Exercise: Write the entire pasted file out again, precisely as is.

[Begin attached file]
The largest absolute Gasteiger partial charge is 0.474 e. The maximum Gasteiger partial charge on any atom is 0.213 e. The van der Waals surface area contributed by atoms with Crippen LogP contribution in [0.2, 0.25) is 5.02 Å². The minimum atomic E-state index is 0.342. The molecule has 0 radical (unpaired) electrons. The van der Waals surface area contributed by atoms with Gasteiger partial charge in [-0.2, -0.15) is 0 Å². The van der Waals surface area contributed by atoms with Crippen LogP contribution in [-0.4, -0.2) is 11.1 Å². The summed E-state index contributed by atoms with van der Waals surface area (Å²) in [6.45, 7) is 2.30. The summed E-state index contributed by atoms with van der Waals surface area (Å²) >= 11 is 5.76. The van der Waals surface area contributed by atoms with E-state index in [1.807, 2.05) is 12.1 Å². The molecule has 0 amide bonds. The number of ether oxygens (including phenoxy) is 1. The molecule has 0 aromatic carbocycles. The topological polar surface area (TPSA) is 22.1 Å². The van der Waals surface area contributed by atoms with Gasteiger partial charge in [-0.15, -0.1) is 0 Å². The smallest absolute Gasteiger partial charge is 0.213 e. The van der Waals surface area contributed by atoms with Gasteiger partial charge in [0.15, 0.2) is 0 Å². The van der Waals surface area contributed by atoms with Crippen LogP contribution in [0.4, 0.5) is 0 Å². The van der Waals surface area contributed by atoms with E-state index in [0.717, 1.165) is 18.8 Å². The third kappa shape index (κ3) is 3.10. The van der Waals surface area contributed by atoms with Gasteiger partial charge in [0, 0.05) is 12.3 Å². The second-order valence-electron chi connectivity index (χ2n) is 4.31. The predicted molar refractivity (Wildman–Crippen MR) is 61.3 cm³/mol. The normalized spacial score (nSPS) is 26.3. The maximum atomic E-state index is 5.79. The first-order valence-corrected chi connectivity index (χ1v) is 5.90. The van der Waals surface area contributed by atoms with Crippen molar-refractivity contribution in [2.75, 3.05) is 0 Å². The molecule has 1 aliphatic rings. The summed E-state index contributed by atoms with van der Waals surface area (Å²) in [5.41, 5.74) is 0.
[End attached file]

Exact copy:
The largest absolute Gasteiger partial charge is 0.474 e. The maximum Gasteiger partial charge on any atom is 0.213 e. The van der Waals surface area contributed by atoms with Crippen LogP contribution in [0.2, 0.25) is 5.02 Å². The minimum atomic E-state index is 0.342. The molecule has 0 radical (unpaired) electrons. The van der Waals surface area contributed by atoms with Gasteiger partial charge in [-0.2, -0.15) is 0 Å². The van der Waals surface area contributed by atoms with Crippen LogP contribution in [-0.4, -0.2) is 11.1 Å². The summed E-state index contributed by atoms with van der Waals surface area (Å²) in [6.45, 7) is 2.30. The summed E-state index contributed by atoms with van der Waals surface area (Å²) >= 11 is 5.76. The van der Waals surface area contributed by atoms with E-state index in [1.807, 2.05) is 12.1 Å². The molecule has 0 amide bonds. The number of ether oxygens (including phenoxy) is 1. The molecule has 0 aromatic carbocycles. The topological polar surface area (TPSA) is 22.1 Å². The van der Waals surface area contributed by atoms with Gasteiger partial charge in [-0.15, -0.1) is 0 Å². The smallest absolute Gasteiger partial charge is 0.213 e. The van der Waals surface area contributed by atoms with Gasteiger partial charge in [0.15, 0.2) is 0 Å². The van der Waals surface area contributed by atoms with Crippen LogP contribution in [0.4, 0.5) is 0 Å². The van der Waals surface area contributed by atoms with E-state index in [0.717, 1.165) is 18.8 Å². The third kappa shape index (κ3) is 3.10. The van der Waals surface area contributed by atoms with Gasteiger partial charge in [0, 0.05) is 12.3 Å². The second-order valence-electron chi connectivity index (χ2n) is 4.31. The predicted molar refractivity (Wildman–Crippen MR) is 61.3 cm³/mol. The normalized spacial score (nSPS) is 26.3. The maximum atomic E-state index is 5.79. The first-order valence-corrected chi connectivity index (χ1v) is 5.90. The van der Waals surface area contributed by atoms with Crippen molar-refractivity contribution in [2.75, 3.05) is 0 Å². The molecule has 1 aliphatic rings. The summed E-state index contributed by atoms with van der Waals surface area (Å²) in [5.41, 5.74) is 0.